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“Jennifer, look. I feel so bad if Phoebe’s up here and you’re up into look at after her.”
“We don’t mind, huh. We don’t mind at all.”
“Thanks but she needs to be back at home with me, to where she belongs.”
“I think that’s rather after Phoebe. Don’t you?”
(The Archers, BBC radio 4, part of this is here)

It seems that ‘after’ denotes ‘dependent upon,’ I guess. But I can’t find it in dictionaries. Is it so? Or is there an omission after the phrase, e.g. ‘after Phoebe (has her time here)’? (Jennifer: Phoebe's grandmother (Phoebe's mother's side), the other speaker is Phoebe's father))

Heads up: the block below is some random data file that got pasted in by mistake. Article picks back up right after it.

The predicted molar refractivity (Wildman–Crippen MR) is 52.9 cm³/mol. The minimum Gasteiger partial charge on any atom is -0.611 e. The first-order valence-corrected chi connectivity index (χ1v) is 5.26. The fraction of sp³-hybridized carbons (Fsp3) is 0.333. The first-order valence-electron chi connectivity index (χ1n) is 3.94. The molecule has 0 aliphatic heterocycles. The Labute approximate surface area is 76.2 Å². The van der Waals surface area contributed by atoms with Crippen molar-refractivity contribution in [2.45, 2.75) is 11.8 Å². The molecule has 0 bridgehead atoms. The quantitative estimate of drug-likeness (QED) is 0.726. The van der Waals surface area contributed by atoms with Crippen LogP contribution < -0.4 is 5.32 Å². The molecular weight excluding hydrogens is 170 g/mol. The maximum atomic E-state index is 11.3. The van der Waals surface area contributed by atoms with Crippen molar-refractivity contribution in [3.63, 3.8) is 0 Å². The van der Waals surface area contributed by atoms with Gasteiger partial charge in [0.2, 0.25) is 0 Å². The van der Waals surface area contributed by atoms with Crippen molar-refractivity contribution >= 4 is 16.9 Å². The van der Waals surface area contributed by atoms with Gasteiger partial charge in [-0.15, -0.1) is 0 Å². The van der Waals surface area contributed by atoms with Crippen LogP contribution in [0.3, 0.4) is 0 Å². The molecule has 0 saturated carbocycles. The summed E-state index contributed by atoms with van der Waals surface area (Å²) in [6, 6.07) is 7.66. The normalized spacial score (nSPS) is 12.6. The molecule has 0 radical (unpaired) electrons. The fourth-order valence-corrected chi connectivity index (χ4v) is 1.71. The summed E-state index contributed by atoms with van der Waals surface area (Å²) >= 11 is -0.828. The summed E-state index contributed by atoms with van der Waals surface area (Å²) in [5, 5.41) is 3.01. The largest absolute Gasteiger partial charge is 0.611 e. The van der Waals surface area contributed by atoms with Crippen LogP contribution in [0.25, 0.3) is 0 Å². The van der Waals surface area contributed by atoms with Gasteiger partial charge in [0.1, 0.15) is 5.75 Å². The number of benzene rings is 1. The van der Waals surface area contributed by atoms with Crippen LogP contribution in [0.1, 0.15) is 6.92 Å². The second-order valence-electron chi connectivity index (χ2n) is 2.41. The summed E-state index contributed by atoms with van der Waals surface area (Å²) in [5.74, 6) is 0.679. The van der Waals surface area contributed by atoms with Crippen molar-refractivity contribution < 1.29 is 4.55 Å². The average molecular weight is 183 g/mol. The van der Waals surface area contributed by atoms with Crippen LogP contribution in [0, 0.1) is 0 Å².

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    I heard that line as "Well, I think that's rather up to Phoebe. Don't you?" Oct 20 '14 at 4:06
  • 1
    Yes, it's up to (Phoebe) .
    – user6951
    Oct 20 '14 at 4:17
  • 'After' as in 'behind, or trailing'. So the decision follows Phoebe.
    – Damien H
    Oct 20 '14 at 6:46
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The dialog is actually:

"Jennifer, look, I feel so bad that Phoebe's up here and you're having to look after her."
"Oh, we don't mind, we don't mind at all."
"Thanks, but she needs to be back at home with me, where she belongs."
"Well, I think that's rather up to Phoebe, don't you?"

Meaning that the decision is Phoebe's to make, and no-one else's.

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